Michael Owens left school at 10 and was consequently a poor speller.
He also wasn’t very good at drawing, couldn’t read a blueprint and lacked mechanical talent.
But he could visualize new inventions in three dimensions.
He also communicated well with engineers, who designed his machines to make glass bottles. “His automation of the bottle-making industry changed the course of civilization,” Quentin Skrabec, author of “Michael Owens and the Glass Industry,” told IBD. “His machines made possible pasteurized milk and baby bottles, inexpensive containers for beverages, standardized pharmaceutical bottles, and better storage for fruits and vegetables, which improved diets.”
Owens (1859-1923) was born in Mason County, W.Va.
At 9, he joined his father at a coal mine, but an injury to his eye resulted in his mother removing him and sending her son to Wheeling to become an apprentice at a glassware maker. Youngsters made up a quarter of the workforce there.
For 30 cents a day he worked two five-hour shifts, six days a week, with the heat in the factory reaching 100 degrees in the summer.
Warming Up To Move Up
Owens worked in every position, giving him the hands-on knowledge to later manage plants and think of ways to boost processes.
He didn’t waste time on recreation with his peers because of a burning ambition to own a glassmaking factory. By 15, he was a journeyman glassblower.
He had trouble early breaking through the glass ceiling into management because of discrimination against Irish Catholics.
Then came a big break from Edward Libbey. He moved Libbey Glass from Boston to Toledo, Ohio, in 1888 to save on fuel and transportation costs and avoid union strikes, which had depleted his resources. Owens responded to an ad recruiting skilled workers.
The new plant struggled to take off, and many workers were lazy or had negative attitudes, Owens found. He stuffed the suggestion box with so many ideas, Libbey appointed him superintendent.
The first thing Owens did was fire all 500 employees and shut down the operation. He then hired back only those who worked hard and recruited other old colleagues.
He led by doing, arriving before sunrise and leaving 12 hours later.
Productivity and product quality soared, with improved delivery times and fewer costly remakes.
When Owens started managing at the end of 1890, the firm had racked up a loss for the year of $3,000, or $76,500 in today’s money. By the end of 1891, it had earned $75,000, worth $1.9 million now .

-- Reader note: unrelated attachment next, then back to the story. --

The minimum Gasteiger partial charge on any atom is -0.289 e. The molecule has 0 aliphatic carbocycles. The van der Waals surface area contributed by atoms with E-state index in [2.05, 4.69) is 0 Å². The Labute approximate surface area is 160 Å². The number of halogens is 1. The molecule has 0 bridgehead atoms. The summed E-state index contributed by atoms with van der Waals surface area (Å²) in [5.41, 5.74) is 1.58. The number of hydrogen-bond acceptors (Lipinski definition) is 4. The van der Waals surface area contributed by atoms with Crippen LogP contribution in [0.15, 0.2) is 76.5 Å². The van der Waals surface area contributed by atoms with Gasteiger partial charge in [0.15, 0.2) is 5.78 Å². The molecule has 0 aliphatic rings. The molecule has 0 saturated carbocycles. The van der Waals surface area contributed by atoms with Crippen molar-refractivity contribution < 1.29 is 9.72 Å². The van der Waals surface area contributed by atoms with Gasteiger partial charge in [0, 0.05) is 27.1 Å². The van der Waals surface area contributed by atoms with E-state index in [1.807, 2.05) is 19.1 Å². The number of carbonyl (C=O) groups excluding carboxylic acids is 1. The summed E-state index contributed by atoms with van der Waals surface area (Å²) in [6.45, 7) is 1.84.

Owens’ first management lesson: A workplace or project can become so toxic, it’s better to restart.
Also in 1891, Libbey opened a plant in Findlay, Ohio, where it could be powered by natural gas.
Owens was put in charge of this factory to make bulbs for Edison General Electric, whose normal supplier was crippled by a strike. The initial rate of handblowing at 29,000 a week operating around the clock for six days surpassed that of the regular vendor.
Owens had pondered ways to simplify the process in a way that would eliminate much of the work by the boys who handled the molds for each product.
Now came motivation to act: a strike threat. The Findlay mold boys, seeing they were in short supply, threatened to walk out, even though they were paid double the national average.
While the boys stayed on the job, Owens worked with the plant blacksmith to produce a mold-opening device that could be operated by a glassblower by foot, eliminating the need for some of the boys. It was the first major change in glassmaking in 2,000 years.
Owens kept tinkering — and kept the glass piece from sticking to the mold by coating the mold with a paste. He landed patents for the mold opener and paste in 1894 and made them for sale to other firms.
These two improvements lifted productivity nearly 900%. He eventually lowered the cost of bulbs by 90%, making them affordable for everyone.
General Electric (GE) was so delighted, it made Libbey Glass a regular supplier and in 1918 bought the rights to the bulb-making process.
Owens’ lesson is that innovation comes out of experience combined with deep study.
In 1893, Libbey and Owens built a factory for the public to visit at the Columbian Exposition in Chicago.